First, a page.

The purpose of this study was to explore how students who follow a sibling to college, through chain enrollment, (Perez, 2007; Person & Rosenbaum, 2006) are influenced by their siblings during the college choice process. Hossler and Gallagher’s College Choice Model (1987) was the theoretical framework for this qualitative, constructivist study. A series of two semi-structured interviews were utilized to collect data from twelve participants at two research sites. Participants were first-year students who had an older sibling concurrently enrolled at the institution. Data indicated that all aspects of the college choice process, as outlined by Hossler and Gallagher, were influenced by the older sibling.
Nine specific research findings were outlined in the study. The findings included: (1) the influence the siblings had on the participant’s decision to attend college was that they reinforced predispositions that already existed, (2) choice sets were narrowed by the influence of siblings on the college choice process in that students initially refused to consider their sibling’s institution due to fear of rejection and not wanting to attend college with their sibling, (3) choice sets were expanded by the influence of siblings on the college choice process because students began the search phase earlier, (4) increased knowledge about the sibling’s institution drew the student to attend that institution over other options, (5) students were drawn to their sibling’s institution because they saw the sibling as a comfort source, (6) students with siblings enrolled at their college continued to make their college choice decision after they selected which college to attend, and for some, after they arrived at college, (7) siblings experiences universally encouraged students to attend the college their sibling attended, regardless of whether the experiences were positive or negative, (8) the college choice process led to an increased closeness emotional between siblings, and (9) the college choice process led to a shift in the sibling relationship so that one sibling saw the other in a parental role. Overall, the results of the study indicated that siblings can play a role in the college choice process and further study of this specific influence is warranted.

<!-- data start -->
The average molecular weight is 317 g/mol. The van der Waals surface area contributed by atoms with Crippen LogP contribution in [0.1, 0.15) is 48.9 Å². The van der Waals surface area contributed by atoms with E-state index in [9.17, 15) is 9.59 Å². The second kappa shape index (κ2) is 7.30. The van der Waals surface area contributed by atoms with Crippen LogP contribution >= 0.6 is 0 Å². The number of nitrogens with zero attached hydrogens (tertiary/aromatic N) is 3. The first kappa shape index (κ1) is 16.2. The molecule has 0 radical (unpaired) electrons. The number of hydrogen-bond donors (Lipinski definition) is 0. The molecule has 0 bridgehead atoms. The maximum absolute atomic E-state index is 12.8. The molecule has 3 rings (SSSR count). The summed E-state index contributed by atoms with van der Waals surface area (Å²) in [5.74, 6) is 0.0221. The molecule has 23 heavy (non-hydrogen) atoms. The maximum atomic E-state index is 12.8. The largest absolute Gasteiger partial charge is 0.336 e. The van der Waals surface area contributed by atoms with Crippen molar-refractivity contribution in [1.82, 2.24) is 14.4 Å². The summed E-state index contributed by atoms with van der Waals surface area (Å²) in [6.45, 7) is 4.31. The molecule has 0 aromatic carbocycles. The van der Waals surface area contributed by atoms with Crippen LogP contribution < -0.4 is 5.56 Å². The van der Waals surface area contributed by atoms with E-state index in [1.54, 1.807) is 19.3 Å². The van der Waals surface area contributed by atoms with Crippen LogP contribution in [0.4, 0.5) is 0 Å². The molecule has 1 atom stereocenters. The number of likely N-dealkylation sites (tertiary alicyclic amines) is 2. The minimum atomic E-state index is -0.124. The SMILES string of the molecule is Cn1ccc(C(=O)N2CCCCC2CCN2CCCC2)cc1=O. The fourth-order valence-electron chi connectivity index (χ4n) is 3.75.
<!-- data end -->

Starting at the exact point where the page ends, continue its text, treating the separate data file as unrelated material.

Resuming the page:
|Commitee:||Bryja, Mary Frances, Burroughs, Rahsaan, Jackson, Jacqueline, Jakeman, Rick|
|School:||The George Washington University|
|Department:||Higher Education Administration|
|School Location:||United States -- District of Columbia|
|Source:||DAI-A 72/06, Dissertation Abstracts International|
|Subjects:||Higher Education Administration, Educational leadership|
|Keywords:||Chain enrollment, College choice, Qualitative research, Sibling relationships, Siblings|
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